– Maybe, inside the prison here, an inmate could break some major national news.

“I was wondering,” the man began as he approached St. Paul Mayor Melvin Carter. “I know it’s early, but in the future, you ever think about running for president?”

He couldn’t help but ask Friday after Carter finished rousing a group of 75 inmates gathered at the Stillwater prison to hear from three black elected officials and public safety leaders for an event that linked the occasion of Black History Month with the recent influx of black Minnesotans in key leadership roles in the state.

The truth was, Carter said, he didn’t know. But he wanted to stay mayor for at least the next 8 to 12 years because “I like being in the action.”

Carter had just described how the city eliminated library late fees to encourage more reading, and how the recent story of a St. Paul woman serving a 40-year probation sentence moved him to speak on changing probation laws and restoring voting rights to felons.

Performances, inspiration

The mayor joined Attorney General Keith Ellison and Public Safety Commissioner John Harrington on Friday in delivering messages emphasizing the importance of valuing black culture and history, and each speaker punctuated their remarks with hope for a brighter future.

Participants in the prison’s writing workshops also took the stage for spoken word performances, including men like Lavon Johnson, who borrowed from an Alicia Keys song for his piece: “You don’t know my name. I swear it feels like I don’t exist. My name is not ‘offender.’ It is Lavon Johnson.”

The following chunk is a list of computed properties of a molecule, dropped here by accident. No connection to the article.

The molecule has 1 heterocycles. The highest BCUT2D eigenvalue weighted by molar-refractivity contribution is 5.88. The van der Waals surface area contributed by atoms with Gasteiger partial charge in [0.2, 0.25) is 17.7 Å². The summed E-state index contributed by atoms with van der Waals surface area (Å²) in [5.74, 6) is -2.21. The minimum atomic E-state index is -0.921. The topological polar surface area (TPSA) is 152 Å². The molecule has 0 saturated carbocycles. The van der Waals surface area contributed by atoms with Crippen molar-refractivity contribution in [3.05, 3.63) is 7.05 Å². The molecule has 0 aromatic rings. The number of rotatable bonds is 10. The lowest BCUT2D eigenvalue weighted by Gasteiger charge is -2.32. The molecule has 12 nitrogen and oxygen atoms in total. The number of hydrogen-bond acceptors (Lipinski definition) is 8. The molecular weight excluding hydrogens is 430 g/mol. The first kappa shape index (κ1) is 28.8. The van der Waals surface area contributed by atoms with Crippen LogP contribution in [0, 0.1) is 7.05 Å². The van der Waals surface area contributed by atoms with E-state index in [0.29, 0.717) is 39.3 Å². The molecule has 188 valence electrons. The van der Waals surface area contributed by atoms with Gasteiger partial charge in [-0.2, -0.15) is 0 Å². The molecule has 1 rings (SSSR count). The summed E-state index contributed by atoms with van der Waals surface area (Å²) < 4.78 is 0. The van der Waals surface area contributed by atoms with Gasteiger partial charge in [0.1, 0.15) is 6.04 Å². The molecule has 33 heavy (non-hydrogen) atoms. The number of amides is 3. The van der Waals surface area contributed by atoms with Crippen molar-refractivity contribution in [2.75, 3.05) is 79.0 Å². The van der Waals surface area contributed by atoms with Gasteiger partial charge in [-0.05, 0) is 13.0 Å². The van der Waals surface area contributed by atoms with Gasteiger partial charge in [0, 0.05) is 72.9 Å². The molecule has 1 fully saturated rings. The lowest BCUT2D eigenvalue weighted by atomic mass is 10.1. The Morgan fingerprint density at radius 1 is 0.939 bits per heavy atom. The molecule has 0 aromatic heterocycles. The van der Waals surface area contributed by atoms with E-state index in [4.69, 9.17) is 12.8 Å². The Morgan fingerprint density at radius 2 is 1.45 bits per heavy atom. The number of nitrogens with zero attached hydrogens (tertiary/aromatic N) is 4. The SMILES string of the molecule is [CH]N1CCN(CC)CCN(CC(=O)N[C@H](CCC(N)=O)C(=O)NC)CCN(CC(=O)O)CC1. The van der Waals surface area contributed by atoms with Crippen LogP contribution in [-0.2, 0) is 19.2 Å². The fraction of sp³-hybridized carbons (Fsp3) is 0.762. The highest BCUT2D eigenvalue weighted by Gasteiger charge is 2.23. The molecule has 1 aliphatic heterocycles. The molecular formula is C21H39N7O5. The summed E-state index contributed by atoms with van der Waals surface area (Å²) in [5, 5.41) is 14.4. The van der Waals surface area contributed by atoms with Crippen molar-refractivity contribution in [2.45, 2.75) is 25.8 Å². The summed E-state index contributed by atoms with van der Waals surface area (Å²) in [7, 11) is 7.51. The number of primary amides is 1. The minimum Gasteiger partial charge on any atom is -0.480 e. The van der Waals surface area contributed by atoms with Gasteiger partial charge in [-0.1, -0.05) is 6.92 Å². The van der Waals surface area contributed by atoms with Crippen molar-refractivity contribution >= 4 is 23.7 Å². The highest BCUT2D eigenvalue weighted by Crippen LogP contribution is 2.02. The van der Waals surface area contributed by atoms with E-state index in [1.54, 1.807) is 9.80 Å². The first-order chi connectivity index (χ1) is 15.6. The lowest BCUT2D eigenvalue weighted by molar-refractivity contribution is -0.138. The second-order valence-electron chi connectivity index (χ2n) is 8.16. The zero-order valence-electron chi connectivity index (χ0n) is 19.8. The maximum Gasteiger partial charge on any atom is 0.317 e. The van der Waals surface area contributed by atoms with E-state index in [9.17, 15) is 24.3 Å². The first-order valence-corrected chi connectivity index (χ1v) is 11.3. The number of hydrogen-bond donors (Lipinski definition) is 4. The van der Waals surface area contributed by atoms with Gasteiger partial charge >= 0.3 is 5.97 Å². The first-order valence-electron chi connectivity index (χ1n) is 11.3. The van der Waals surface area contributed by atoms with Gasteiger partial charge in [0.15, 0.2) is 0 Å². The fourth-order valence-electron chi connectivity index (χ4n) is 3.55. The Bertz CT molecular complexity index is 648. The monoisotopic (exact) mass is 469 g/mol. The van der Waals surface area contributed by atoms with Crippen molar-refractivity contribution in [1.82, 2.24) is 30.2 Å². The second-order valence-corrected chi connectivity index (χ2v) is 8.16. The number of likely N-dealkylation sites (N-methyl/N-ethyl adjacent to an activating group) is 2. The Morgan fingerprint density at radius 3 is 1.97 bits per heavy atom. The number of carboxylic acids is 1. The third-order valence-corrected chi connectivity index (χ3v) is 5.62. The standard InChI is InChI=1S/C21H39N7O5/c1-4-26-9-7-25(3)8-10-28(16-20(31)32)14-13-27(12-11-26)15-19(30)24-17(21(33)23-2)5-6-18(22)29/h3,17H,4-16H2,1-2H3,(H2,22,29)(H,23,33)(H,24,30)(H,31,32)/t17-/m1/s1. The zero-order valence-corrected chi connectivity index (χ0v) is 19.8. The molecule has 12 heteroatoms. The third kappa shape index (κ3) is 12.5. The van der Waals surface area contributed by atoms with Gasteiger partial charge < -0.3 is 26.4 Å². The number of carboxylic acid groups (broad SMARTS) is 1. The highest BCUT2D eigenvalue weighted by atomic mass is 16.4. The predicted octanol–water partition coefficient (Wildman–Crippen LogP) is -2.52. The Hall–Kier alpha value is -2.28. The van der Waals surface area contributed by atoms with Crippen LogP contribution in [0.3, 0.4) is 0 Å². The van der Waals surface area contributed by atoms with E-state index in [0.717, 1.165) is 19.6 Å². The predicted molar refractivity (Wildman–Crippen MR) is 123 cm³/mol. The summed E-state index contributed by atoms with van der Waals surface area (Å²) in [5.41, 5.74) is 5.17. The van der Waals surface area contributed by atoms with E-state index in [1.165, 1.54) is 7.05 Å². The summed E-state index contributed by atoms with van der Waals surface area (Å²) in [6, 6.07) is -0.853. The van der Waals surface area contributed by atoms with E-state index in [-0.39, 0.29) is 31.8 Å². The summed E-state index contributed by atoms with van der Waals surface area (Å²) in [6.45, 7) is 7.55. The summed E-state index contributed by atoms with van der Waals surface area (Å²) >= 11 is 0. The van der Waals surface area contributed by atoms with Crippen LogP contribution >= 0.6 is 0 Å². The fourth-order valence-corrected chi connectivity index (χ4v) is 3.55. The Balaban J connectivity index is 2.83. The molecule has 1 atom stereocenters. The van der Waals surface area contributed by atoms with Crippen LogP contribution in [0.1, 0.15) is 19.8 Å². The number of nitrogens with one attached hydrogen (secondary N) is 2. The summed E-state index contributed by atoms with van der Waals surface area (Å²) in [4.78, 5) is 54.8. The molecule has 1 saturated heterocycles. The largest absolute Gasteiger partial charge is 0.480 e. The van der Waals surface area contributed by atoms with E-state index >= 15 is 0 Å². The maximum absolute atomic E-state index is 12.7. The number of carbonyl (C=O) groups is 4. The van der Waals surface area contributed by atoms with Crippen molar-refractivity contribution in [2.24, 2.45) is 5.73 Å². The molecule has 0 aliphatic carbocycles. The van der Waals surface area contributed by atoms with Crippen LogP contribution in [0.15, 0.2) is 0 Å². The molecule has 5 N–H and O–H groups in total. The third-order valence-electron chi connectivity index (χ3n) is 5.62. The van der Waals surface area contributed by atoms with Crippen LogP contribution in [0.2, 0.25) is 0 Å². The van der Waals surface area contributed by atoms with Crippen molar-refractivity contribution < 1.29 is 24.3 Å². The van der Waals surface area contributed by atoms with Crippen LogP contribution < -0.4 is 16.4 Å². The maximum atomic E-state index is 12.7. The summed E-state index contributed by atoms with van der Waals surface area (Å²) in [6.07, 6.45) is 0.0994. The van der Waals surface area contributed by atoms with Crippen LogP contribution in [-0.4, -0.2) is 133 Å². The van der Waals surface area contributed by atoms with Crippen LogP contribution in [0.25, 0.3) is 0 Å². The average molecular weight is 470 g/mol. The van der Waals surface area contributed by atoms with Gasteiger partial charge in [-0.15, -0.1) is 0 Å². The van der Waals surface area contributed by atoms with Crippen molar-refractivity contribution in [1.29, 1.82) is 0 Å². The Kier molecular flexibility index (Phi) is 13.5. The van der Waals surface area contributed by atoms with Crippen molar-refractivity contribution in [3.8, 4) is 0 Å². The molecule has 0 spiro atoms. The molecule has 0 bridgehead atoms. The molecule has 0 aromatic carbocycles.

After each performance, the room erupted in applause. New Department of Corrections Commissioner Paul Schnell and the prison’s warden, Eddie Miles, were among those to leave their seats for standing ovations.

‘Not the definition of you’

At one point, Carter told the room that they would never hear him describe them “as a convict or an inmate” — “that’s not the definition of you in my opinion,” he said.

“Thank you … for being someone in a leadership role recognizing us as human beings,” one man later replied.

Ellison meanwhile expressed his support for joining Maine and Vermont in never stripping voting rights, even when people are incarcerated. Minnesota only restores voting rights after the completion of probation, something some lawmakers are trying to change this session.

“Politicians … like to demagogue about crime and I’ll tell you why we do it, it’s because you can’t do nothing about it,” Ellison said.

Harrington described the nonprofit Ujamaa Place he founded in 2010 to help young black men navigate the criminal justice system or other issues related to poverty and inequality. He said the program has worked with 4,000 young men so far, with just five re-entering the justice system.

Officer Antonio Espinoza, a veteran at the prison, organized the event as part of a series of Black History Month gatherings inside the prison. He closed with a poem he wrote early one morning as he planned the gathering. In it, he told the audience that they could be a “teacher or even a preacher” and urged them to “let your test become your testimony.”

“This is the most important thing I’ve done here in 17 years,” Espinoza said Friday.